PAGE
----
Any attempt to reinstate the Fairness Doctrine likely would be met with a constitutional challenge. Those opposing the doctrine would argue that it violates their First Amendment rights. In 1969, the Supreme Court upheld the constitutionality of the Fairness Doctrine, but applied a lower standard of scrutiny to the First Amendment rights of broadcasters than it applies to other media. Since that decision, the Supreme Court’s reasoning for applying a lower constitutional standard to broadcasters’ speech has been questioned. Furthermore, when repealing the doctrine, the FCC found that, as the law stood in 1987, the Fairness Doctrine violated the First Amendment even when applying the lower standard of scrutiny to the doctrine. No reviewing court has examined the validity of the agency’s findings on the constitutional issue. Therefore, whether a newly instituted Fairness Doctrine would survive constitutional scrutiny remains an open question.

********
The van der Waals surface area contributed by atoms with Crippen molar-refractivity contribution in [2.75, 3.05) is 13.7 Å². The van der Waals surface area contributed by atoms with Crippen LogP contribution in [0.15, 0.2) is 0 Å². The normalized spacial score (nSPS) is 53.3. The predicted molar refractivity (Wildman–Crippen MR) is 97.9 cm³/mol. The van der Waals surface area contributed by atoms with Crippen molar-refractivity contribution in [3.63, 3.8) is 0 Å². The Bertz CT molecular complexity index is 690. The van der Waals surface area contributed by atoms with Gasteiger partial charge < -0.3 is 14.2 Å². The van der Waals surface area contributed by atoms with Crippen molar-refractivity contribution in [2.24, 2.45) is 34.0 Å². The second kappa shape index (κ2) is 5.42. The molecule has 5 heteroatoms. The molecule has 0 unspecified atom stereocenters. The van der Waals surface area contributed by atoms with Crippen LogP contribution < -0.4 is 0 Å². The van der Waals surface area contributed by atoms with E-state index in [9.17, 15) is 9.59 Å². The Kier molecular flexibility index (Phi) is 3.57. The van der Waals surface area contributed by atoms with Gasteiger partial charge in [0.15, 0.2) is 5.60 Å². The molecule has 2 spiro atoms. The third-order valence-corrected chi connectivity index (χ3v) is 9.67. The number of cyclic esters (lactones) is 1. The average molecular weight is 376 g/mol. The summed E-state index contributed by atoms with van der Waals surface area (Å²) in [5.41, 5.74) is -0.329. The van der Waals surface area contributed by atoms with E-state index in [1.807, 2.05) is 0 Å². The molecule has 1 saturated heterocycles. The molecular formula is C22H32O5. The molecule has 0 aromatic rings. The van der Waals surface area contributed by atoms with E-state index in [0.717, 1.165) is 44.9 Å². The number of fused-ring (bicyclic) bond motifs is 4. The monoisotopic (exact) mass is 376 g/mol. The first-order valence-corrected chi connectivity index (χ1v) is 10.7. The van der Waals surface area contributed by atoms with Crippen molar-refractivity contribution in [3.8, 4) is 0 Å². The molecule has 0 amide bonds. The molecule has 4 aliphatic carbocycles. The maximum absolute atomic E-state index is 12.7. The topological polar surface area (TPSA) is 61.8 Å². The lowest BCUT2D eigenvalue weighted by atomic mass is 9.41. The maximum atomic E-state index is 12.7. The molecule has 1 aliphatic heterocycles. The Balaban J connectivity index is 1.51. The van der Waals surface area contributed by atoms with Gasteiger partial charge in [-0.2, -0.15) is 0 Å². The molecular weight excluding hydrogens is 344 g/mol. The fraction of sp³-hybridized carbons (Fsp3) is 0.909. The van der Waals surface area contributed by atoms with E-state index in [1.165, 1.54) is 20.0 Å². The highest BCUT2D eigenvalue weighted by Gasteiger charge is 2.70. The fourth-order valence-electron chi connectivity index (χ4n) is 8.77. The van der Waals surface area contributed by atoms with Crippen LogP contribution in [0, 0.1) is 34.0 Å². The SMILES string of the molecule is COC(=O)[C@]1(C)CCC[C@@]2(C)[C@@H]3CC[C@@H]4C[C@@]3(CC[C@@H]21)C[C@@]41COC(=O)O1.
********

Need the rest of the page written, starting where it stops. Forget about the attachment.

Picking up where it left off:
Saturday, February 14, 2009
CRS Report on Fairness Doctrine
Posted by Ben Cunningham at 7:46 AM